Thursday, September 14, 2006

Crescent City, Centennial City

For the first time since Katrina, the ecclesiastical traveling circuit has converged on New Orleans to mark an event as rare as a hundred-year storm... just much happier.

Later today, with a gala Mass at St Louis Cathedral, current NoLa Archbishop Alfred Hughes will mark his silver jubilee in the episcopacy; "Alfie" was ordained an auxiliary bishop of his native Boston on this date in 1981. Last month, Archbishop-emeritus Francis Schulte marked his 25th as well, and Schulte's predecessor, the legendary -- and, at 93, still-incredibly-hardworking -- Archbishop Philip Hannan, celebrated the 50th anniversary of his elevation to the fulness of the priesthood. Ergo, it's a triple jubilee, giving thanks for a combined 100 years of episcopal ministry. (The two junior archbishops are shown together at the 2002 Mass which marked Hughes' taking the reins of the archdiocese; he had been named coadjutor the year before.)

As many of you know, Archbishop Schulte -- one of the most lovely people you'd ever want to meet -- is a Philadelphian and, like most of our high-hat diaspora, has spent most of his retirement back here. The longtime supremo of Catholic education in this River City, Schulte was made a bishop at the last ordination of the John Krol era on 12 August 1981; he was sent to Wheeling-Charleston in 1985 and promoted to New Orleans in 1988.

A hometown celebration for our native jubilarian took place last weekend, where the archbishop was feted alongside his co-ordinand, Bishop Louis DeSimone, a retired Philadelphia auxiliary, one of the church's great pastors and gentlemen -- and the prelate who confirmed me, to boot.

Not to distract from the celebrationem authenticam (Archbishop Hughes sits on Vox Clara), but a brief word about Bishop DeSimone, a hidden treasure of this local church. The son of immigrants, Lou DeSimone served in the Army in Italy during World War II. During an audience with Pope Pius XII at the war's end, legend has it that the late pontiff saw him and told him, "When you go home, you'll become a priest" -- confirming something he'd mused upon but hadn't confided in anyone. And became a priest he did, as did his two brothers; some of our Roman friends will know one of these: the eminent Augustinian scholar Fr Russell DeSimone, who's probably more brilliant than the rest of us put together.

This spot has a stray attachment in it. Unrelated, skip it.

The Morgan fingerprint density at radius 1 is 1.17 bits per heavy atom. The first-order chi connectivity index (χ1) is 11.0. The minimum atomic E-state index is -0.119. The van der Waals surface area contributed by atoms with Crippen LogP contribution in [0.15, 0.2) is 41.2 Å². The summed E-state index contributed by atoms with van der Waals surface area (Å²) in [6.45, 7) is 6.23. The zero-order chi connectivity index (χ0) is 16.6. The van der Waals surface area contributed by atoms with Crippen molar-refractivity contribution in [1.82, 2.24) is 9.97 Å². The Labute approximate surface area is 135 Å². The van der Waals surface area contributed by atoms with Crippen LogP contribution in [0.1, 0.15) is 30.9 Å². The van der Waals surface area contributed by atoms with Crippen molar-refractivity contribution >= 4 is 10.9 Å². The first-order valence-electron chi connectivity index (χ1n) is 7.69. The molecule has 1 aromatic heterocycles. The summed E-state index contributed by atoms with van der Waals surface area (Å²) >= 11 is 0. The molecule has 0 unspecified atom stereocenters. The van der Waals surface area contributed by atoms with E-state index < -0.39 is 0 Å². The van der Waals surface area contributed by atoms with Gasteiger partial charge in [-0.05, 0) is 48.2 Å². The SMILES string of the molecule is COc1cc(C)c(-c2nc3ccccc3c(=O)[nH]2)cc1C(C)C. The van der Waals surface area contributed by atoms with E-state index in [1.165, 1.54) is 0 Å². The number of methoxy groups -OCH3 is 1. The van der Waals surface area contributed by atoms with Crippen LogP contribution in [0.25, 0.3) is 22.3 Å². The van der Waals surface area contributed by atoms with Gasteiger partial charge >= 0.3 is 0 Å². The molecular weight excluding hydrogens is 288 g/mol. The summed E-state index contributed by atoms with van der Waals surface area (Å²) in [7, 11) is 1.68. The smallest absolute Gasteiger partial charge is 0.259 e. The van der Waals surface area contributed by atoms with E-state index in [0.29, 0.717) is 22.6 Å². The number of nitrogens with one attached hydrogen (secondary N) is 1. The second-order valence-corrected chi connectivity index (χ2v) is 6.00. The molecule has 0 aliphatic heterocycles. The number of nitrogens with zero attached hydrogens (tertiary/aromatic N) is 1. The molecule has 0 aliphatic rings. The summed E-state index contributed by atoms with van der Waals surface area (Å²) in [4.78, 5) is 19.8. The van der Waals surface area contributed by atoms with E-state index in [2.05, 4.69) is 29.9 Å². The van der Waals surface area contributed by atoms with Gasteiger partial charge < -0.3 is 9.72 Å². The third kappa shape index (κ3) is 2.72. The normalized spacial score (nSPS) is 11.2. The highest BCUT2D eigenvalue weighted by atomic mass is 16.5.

In keeping with the venerable, and recently-ended, Philadelphia tradition stretching back to 1898, the man known in South Philly simply as "The Bishop" spent 25 years as pastor of the old neighborhood's last mega-parish, St Monica's. Always keeping himself above the fray -- as many of you know, trying to corral a phalanx of Italians is no enviable task -- DeSimone led his people with a light touch and a gentle hand, making time for anyone and everyone who would wish to see him, never rushing a soul, all the while juggling the responsibilities of the parish, the diocese and the other commitments near and far he was routinely asked to fulfill.

Sure, the legendary cooks of the parish would give him grief when, on a 110-degree day, he'd try to slip into the kitchen in a golf shirt as opposed to clerics, and to have a genuinely private conversation with Russ -- who spent his non-Roman half of the year in residence at St Monica's -- they'd have to speak in French, but it wasn't for nothing that, at his 2001 installation as DeSimone's successor, Fr Paul Quinter (who has since become director of the English-language edition of L'Osservatore Romano) began his homily by paying tribute to "il vero pastore di questa parocchia," the "true pastor" of the parish, a reality which transcends retirement.

Back to New Orleans, but four years into his tenure, Archbishop Hughes is already three months shy of his 74th birthday and the post-Katrina situation on the ground requires more than a little adjustment and canvassing for any newcomer stepping into one of the city's major posts.... And coadjutor would make four, right?

PHOTO: Frank J. Methe/Clarion Herald